Harlem Questions and Answers
by Langston Hughes

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What are all the similes in the poem "Harlem"?

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A simile is a figure of speech in which an author makes a comparison between two unlike things. Using the words "like" or "as" confirms the similarity. The purpose is to emphasize the description or make it more vivid.

In his poem "Harlem," Langston Hughes speaks about the frustration experienced by African Americans in having to delay or set aside their desire or dream to attain success by comparing it to ordinary, concrete, tangible experiences to which the audience can relate.

Hughes effectively uses five similes by asking whether this deferred dream is something that

  • dries up like a raisin in the sun
  • festers like a sore and then run
  • stinks like rotten meat
  • crust and sugar over like a syrupy sweet
  • just sags like a heavy load

The first four images speak of neglect and abandonment, while the last relates to a burden which, by its very nature, suggests disillusionment and depression. These powerful expressions propose that dreams require hard work, care, and attention.

The accentuated final question...

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In his poem, Harlem, Langston Hughes addressed what happens when an aspiration is postponed or lost for a Black American. Before critical analysis of this poem, it is incredibly important to first understand this time period, in which the poem Harlem was written. The Harlem Renaissance period was a crucial staple in the upliftment, preservation and forward movement in the impact on black life. The objective was to bring about a sense of belonging and inspiration of cultural pride among Black Americans and break away from racist beliefs and stereotypes that were depicted in art and literature.
Throughout the poem Harlem, Hughes presents a number of thought provoking questions: The first question, Hughes asks, is the catalyst by which the entire momentum of the poem is set... “What happens to a dream deferred?” The word deferred, signifies something being intentionally or unintentionally left alone. It further questions a persons level of dreaming for something greater and how, someone is not able to achieve it. Further reiterating the idea of how limited the American Dream was for African Americans.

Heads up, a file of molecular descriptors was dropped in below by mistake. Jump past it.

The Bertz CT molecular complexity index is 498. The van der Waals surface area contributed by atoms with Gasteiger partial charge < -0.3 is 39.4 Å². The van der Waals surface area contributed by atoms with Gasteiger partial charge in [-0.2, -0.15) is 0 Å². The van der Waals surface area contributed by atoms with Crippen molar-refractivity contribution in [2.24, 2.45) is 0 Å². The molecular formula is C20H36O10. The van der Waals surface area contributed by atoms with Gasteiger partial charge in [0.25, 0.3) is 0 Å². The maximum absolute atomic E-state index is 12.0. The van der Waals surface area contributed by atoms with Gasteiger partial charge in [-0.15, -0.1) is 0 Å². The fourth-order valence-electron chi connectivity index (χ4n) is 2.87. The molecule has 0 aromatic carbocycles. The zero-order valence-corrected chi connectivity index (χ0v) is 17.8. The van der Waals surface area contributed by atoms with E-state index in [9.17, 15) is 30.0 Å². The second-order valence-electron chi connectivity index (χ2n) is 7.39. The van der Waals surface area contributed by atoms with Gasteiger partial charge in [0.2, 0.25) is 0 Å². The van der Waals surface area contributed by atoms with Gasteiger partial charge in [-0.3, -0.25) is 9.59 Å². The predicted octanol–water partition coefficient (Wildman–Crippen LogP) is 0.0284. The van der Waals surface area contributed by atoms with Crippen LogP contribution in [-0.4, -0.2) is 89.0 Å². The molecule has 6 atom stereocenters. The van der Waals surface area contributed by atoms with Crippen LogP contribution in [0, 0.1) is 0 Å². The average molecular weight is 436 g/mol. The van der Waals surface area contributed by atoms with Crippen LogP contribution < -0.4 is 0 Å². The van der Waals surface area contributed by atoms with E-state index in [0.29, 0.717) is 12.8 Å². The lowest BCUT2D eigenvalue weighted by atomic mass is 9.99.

The second question asks, in relation to a dream deferred, “ ...does it dry up like a raisin in the sun”. A raisin as we know it, already is wilted, shriveled and brown. Add this very thing to the hot temperature of the sun and you virtually have something that is non existent. Another question Hughes asks is, “...or fester like a sore and then run”... a sore is a painful injury that takes time to heal and by festering Hughes is referring to the concept of becoming worse. When he says to run, this means after all of the time and energy with the deterioration of the festering sore, one will still run away and not take the time to focus on the impaired quality. Later in the poem, Hughes ends it with, “Or does it explode” this connotates a complete blow up and could be viewed as success or complete utter disappearance all together.
Thus, Hughes reaffirms that a continuation of not letting an individual dream, and try to limit them, then there’s going to be a reaction, just like the explosion.